Of Hammocks and Hurricanes

 

We wish all dads a Happy Father’s Day so enjoy the hammock while you can. Then start stocking up on plywood because hurricane season is a comin’.

While images of Irma still dance in our hurricane-weary heads, we could be
headed for another active season say the researchers at Colorado State University.

Their preliminary prediction is for a slightly above-average Atlantic hurricane
season in 2018, citing a relatively low likelihood of a significant El Niño. This
weather phenomenon can contribute to an increase in wind-shear that can tear
hurricanes apart as they try to form.

Currently, the tropical Atlantic sea surface temperatures are about average
and thus considered a neutralizing factor for the upcoming season.

The CSU Tropical Meteorology Project team has forecast 14 named storms, seven of those turning into hurricanes and three of those predicted to reach major hurricane strength (Category 3 or above).

CSU’s outlook is normally one of the first to speculate as to what the
upcoming storm season will look like, with the National Oceanic and
Atmospheric Administration and others providing more detailed forecasts as the
season progresses.

The Atlantic hurricane season officially runs from June 1 to November 30, with a sharp peak in activity in late August, September and early October.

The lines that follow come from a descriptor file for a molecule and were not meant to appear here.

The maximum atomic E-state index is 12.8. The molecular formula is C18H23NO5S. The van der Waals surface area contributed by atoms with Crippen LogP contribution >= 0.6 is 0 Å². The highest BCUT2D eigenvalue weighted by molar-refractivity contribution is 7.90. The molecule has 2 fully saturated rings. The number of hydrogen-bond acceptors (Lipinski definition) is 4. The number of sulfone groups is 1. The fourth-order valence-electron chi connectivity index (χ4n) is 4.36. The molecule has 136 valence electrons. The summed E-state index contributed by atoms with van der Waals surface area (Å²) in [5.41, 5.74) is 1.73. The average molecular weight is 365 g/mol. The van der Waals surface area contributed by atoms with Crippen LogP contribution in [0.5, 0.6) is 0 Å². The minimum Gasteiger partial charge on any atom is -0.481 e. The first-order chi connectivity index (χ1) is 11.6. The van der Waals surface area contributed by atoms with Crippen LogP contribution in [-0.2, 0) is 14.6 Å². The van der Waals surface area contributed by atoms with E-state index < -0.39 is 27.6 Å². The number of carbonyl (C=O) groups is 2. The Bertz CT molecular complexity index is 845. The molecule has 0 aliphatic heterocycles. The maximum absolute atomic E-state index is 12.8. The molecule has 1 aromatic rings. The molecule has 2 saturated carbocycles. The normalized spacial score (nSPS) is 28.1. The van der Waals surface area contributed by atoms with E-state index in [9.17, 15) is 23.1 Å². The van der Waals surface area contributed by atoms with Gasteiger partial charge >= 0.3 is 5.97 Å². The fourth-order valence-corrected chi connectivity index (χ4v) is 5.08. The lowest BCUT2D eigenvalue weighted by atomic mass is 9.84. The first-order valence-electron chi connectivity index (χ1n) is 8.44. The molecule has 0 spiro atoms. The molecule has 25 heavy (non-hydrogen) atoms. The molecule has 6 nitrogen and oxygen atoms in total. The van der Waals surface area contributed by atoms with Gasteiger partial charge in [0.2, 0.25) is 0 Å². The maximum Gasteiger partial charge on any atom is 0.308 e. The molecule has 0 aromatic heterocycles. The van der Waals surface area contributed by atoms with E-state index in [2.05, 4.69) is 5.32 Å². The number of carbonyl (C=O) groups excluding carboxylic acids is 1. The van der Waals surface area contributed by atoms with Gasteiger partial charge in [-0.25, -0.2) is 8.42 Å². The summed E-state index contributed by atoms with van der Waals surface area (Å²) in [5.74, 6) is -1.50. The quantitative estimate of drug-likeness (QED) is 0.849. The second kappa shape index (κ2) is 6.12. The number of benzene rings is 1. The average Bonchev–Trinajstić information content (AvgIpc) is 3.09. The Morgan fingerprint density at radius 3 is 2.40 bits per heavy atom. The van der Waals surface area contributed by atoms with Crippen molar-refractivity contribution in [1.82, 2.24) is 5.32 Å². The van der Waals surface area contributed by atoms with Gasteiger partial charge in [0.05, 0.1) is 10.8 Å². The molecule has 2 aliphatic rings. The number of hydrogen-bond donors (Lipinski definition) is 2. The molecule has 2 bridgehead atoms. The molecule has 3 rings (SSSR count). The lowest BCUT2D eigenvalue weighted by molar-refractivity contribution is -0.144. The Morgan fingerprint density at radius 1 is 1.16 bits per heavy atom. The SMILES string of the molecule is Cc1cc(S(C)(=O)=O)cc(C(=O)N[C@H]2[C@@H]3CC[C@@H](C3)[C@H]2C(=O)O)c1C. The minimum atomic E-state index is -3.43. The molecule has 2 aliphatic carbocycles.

The 2017 season was among one of the most harrowing on record. Hurricanes
Harvey, Irma and Maria comprised the costliest hurricane season in history
with a combined total of $265 billion in damages.

Irma, in particular, overwhelmed Florida. Because the entire peninsula was
in the fluctuating cone of uncertainty, a record 6.5 million Floridians evacuated,
making it the largest evacuation in the state’s history. This caused significant
traffic congestion on Interstates 95 and 75 as well as the Florida Turnpike. As
Irma began her assault on our state, fuel, hotel rooms, batteries, canned food,
water and plywood were in scant supply. On top of that, lengthy power outages
were widespread during oppressive heat and humidity. At least 134 died because
of the storm.

How did it get so late so soon? Its night before its afternoon. December is here before its June. My goodness how the time has
flewn. How did it get so late so soon?
~ Dr. Seuss

Terri Reeves
Editor

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